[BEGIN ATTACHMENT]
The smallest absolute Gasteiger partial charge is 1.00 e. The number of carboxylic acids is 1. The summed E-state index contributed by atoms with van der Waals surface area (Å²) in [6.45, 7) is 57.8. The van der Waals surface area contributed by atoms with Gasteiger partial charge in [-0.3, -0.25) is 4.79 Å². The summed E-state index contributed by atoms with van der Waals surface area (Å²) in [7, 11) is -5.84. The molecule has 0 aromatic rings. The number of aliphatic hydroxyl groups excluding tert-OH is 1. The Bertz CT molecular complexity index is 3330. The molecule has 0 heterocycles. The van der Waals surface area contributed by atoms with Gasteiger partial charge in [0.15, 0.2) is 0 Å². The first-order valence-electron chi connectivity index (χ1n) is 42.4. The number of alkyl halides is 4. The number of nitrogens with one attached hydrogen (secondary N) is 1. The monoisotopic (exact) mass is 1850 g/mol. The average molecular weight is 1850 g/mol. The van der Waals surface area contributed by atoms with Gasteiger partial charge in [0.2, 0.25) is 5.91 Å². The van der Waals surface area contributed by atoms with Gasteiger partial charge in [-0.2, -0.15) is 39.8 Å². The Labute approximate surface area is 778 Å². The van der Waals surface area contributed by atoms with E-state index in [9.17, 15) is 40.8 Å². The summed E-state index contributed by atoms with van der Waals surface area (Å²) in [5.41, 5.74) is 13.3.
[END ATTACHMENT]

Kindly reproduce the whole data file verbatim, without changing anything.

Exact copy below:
The smallest absolute Gasteiger partial charge is 1.00 e. The number of carboxylic acids is 1. The summed E-state index contributed by atoms with van der Waals surface area (Å²) in [6.45, 7) is 57.8. The van der Waals surface area contributed by atoms with Gasteiger partial charge in [-0.3, -0.25) is 4.79 Å². The summed E-state index contributed by atoms with van der Waals surface area (Å²) in [7, 11) is -5.84. The molecule has 0 aromatic rings. The number of aliphatic hydroxyl groups excluding tert-OH is 1. The Bertz CT molecular complexity index is 3330. The molecule has 0 heterocycles. The van der Waals surface area contributed by atoms with Gasteiger partial charge in [0.15, 0.2) is 0 Å². The first-order valence-electron chi connectivity index (χ1n) is 42.4. The number of alkyl halides is 4. The number of nitrogens with one attached hydrogen (secondary N) is 1. The monoisotopic (exact) mass is 1850 g/mol. The average molecular weight is 1850 g/mol. The van der Waals surface area contributed by atoms with Gasteiger partial charge in [0.2, 0.25) is 5.91 Å². The van der Waals surface area contributed by atoms with Gasteiger partial charge in [-0.2, -0.15) is 39.8 Å². The Labute approximate surface area is 778 Å². The van der Waals surface area contributed by atoms with E-state index in [9.17, 15) is 40.8 Å². The summed E-state index contributed by atoms with van der Waals surface area (Å²) in [5.41, 5.74) is 13.3.